Although the precise legal theories employed by plaintiffs in light cigarette lawsuits vary depending on state law, the underlying idea is this: Cigarette manufacturers deceive the public into believing that light cigarettes are safer or healthier to smoke than regular cigarettes when, in fact, they are not.

Tobacco Companies' Defenses in Light Cigarette Litigation

In defending themselves against these light cigarette lawsuits, tobacco companies have argued that:

  • The term "light" refers to the fact that these cigarettes are lighter in taste, not that they are healthier. Consumers know (or should know) what this term refers to.
  • Federal laws governing cigarette packaging preempt (supersede) state laws dealing with the same subject matter. Therefore, plaintiffs cannot base claims on state consumer protection or unfair business practice laws.

Federal Preemption May Not Be a Defense

In 2008, a U.S. Supreme Court decision knocked down the tobacco industry's preemption argument in a class action case from Maine. In Altria Group Inc. v. Good, a group of plaintiffs in Maine sued Altria (Altria's parent company is Phillip Morris), alleging that Altria's marketing of "light" and "low tar" cigarettes constituted fraudulent misrepresentation under Maine's unfair trade practices laws. Plaintiffs claimed that such marketing deceived smokers into thinking that light cigarettes are safer than regular cigarettes.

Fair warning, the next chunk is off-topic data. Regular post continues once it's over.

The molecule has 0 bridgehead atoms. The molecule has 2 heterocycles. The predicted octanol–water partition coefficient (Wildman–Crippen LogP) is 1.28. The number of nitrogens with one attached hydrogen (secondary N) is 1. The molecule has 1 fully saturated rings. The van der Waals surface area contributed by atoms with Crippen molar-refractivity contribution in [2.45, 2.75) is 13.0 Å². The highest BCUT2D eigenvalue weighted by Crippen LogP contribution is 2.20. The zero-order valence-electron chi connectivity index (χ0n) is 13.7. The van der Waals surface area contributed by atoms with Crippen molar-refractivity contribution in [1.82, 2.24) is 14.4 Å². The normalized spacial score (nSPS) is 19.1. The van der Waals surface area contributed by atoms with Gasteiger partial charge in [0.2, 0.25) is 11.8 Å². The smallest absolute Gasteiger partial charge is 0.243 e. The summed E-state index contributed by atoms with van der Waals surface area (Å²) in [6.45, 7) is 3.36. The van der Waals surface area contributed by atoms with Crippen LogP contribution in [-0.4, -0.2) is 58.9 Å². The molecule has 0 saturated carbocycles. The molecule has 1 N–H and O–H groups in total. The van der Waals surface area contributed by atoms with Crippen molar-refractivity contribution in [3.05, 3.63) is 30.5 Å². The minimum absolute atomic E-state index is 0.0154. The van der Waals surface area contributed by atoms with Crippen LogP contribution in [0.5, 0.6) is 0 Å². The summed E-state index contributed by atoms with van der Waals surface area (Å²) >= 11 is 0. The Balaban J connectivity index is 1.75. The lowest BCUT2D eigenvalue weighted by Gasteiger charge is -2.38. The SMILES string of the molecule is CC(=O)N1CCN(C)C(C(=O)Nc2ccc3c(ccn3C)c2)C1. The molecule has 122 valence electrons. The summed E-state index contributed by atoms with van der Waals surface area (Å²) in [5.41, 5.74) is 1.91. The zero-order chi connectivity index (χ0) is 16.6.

Altria argued that, because it was in compliance with the Federal Cigarette Labeling and Advertising Act and the Federal Trade Commission had approved its product labeling, the company was exempt from state deceptive business practice and product liability lawsuits over its advertising of light cigarettes.

The Supreme Court disagreed, stating that claims based on a common law legal duty (such as a manufacturer's duty not to misrepresent its products) were not preempted simply because they related to cigarette manufacturers and the labeling of its products. As such, the Supreme Court allowed the class action to proceed. Although the Supreme Court in Altria did not rule on the plaintiff's claims, its dismissal of Altria's preemption argument opened the door for other similar lawsuits based on state consumer protection and unfair business practice laws.

Getting Help and More Information

Any type of tobacco litigation involves complex legal theories, detailed and intricate scientific analyses, and often aggressive defendants. If you want to explore whether you or a loved one can bring a claim against a cigarette manufacturer, talk to a lawyer that specializes in this field and knows the status of tobacco litigation in your particular state.

For help on choosing a good personal injury attorney, read Nolo's article Finding a Personal Injury Lawyer. You can go to Nolo's Lawyer Directory for a list of personal injury attorneys in your geographical area (click on the "Types of Cases" and "Work History" tabs to learn about a particular lawyer's experience, if any, with tobacco litigation).